England, Japan, America, Australia? The world would seem to be his oyster, if you listen to Socceroo veteran Lucas Neill as he lists the places where interest has been expressed in his services in this January transfer window.
But the reality is that the national team captain remains, in football terms, a non-aligned state.
While Neill's overall CV is impressive, the most recent entries are not. He is in Australia spruiking the 2015 Asian Cup, for which he is, literally, the competition poster boy as one of the AFC's ''captain ambassadors''.
That fact he is doing that rather than clinching a deal with a new club is perhaps telling. While he had a brief spell with Sydney FC this time last year, there appears to be little interest this time round.
He is training with one of his former clubs, English Championship side Blackburn Rovers, and admitted on Thursday he would love to rejoin them on a permanent basis - or at least for the next six months or so.
Neill, who turns 36 in March, has set his sights on leading Australia in a third World Cup in Brazil this year.
But Socceroos coach Ange Postecoglou has made it clear that he is no respecter of reputations.
If the skipper is not playing regularly, at a good level, it is unlikely his years of previous service will cut any ice with the new boss.
Still, Neill is adamant he can do a job for club and country - in the latter case, right through to the Asian Cup, which kicks off in Melbourne in January 2015.
''My goal is to secure a six-month or year contract in a team where I know I am going to play and play regularly,'' he says.''
''The manager [Postecoglou] says he wants players who are fit and in form in strong leagues. It's why I chose not to rest in December but go back and train with my old club Blackburn to make sure I was in the best possible shape for any suitor that comes along.
''I am starting to get a few calls from America, parts of Europe and Asia, we are just trying to work out how serious some of those calls are, and look to secure a contract as soon as possible.''
Neill spent six years at Blackburn before leaving the Lancashire side in a controversial decision to join West Ham rather than Liverpool and was criticised in England for putting money first. But, he says, he has fond memories of his time at Ewood Park and would love to rekindle the relationship.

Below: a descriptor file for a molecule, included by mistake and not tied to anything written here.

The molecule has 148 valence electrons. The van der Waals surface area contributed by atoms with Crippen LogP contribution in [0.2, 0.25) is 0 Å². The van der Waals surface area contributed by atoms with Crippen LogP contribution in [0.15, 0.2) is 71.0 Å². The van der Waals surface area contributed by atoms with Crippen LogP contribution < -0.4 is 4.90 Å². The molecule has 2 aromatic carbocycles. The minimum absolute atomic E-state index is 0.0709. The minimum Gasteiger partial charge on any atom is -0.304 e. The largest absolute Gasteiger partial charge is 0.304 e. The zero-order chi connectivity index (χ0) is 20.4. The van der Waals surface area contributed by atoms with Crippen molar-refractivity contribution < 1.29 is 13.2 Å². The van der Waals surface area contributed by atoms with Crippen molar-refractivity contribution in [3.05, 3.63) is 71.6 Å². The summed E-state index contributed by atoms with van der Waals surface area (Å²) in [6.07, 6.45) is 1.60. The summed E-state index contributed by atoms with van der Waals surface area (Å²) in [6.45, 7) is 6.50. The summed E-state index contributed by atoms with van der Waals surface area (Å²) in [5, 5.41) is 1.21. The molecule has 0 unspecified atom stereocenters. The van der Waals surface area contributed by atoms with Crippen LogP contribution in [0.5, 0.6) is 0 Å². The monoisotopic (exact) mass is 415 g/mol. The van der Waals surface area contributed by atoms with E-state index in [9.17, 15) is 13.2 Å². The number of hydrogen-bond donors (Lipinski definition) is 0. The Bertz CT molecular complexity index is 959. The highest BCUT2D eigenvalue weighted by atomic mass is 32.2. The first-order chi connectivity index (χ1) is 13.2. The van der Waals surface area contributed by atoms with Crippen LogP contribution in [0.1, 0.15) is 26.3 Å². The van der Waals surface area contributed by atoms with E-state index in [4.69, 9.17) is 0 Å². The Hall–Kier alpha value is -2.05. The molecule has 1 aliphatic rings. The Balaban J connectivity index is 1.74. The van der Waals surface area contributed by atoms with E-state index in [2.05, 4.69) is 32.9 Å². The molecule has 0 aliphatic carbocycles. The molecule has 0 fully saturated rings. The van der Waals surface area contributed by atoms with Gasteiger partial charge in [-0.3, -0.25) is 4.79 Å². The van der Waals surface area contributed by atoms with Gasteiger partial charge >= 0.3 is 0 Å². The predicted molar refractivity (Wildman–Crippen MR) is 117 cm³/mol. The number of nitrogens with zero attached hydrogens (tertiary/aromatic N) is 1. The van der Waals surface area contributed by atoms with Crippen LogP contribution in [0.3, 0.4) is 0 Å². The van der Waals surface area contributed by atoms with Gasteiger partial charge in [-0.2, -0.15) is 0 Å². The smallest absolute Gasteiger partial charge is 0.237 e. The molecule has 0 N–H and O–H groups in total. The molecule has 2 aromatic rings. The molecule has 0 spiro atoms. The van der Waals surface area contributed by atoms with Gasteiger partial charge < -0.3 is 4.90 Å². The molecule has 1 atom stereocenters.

''I would jump at the chance to stay with Rovers, but their problem is that they have too many players,'' he said. ''They had a Premier League squad that are now trying to cull down to a Championship squad.
''I love the surroundings, I loved my time there. They are a strong Championship team with ambitions of being promoted again. I definitely feel I could add value to that squad, and if the door was open I definitely would walk through.''
His most recent berth was in the J-League, with Omiya Ardija, and it might be the Japanese competition which could serve his interests best - if he finds a club interested. It kicks off again in March, and the standard is high, so he would be fit and playing at a good level.
''There are noises coming out of America, and a couple of clubs in Japan in the top J-League have said they would be interested in considering me as their Asian player. I am determined and would love the chance to do that and do another year in the J-League.''
Plenty have scoffed at Neill's ambitions, arguing he should accept the inevitable decline that comes with age and read the writing on the wall as far as the World Cup is concerned. But the man himself will have none of it.
''I am confident I will be there, I am so determined to be part of it, it's a dream I have to work hard to reach, but it's in my control. I know I will secure playing time very soon and make sure I get into a team and play well and be in the manager's head for selection for that squad of 23.''
Realistically, he knows his options are limited.
''I still love the game at my age, and I think I can add value to the team,'' Neill said.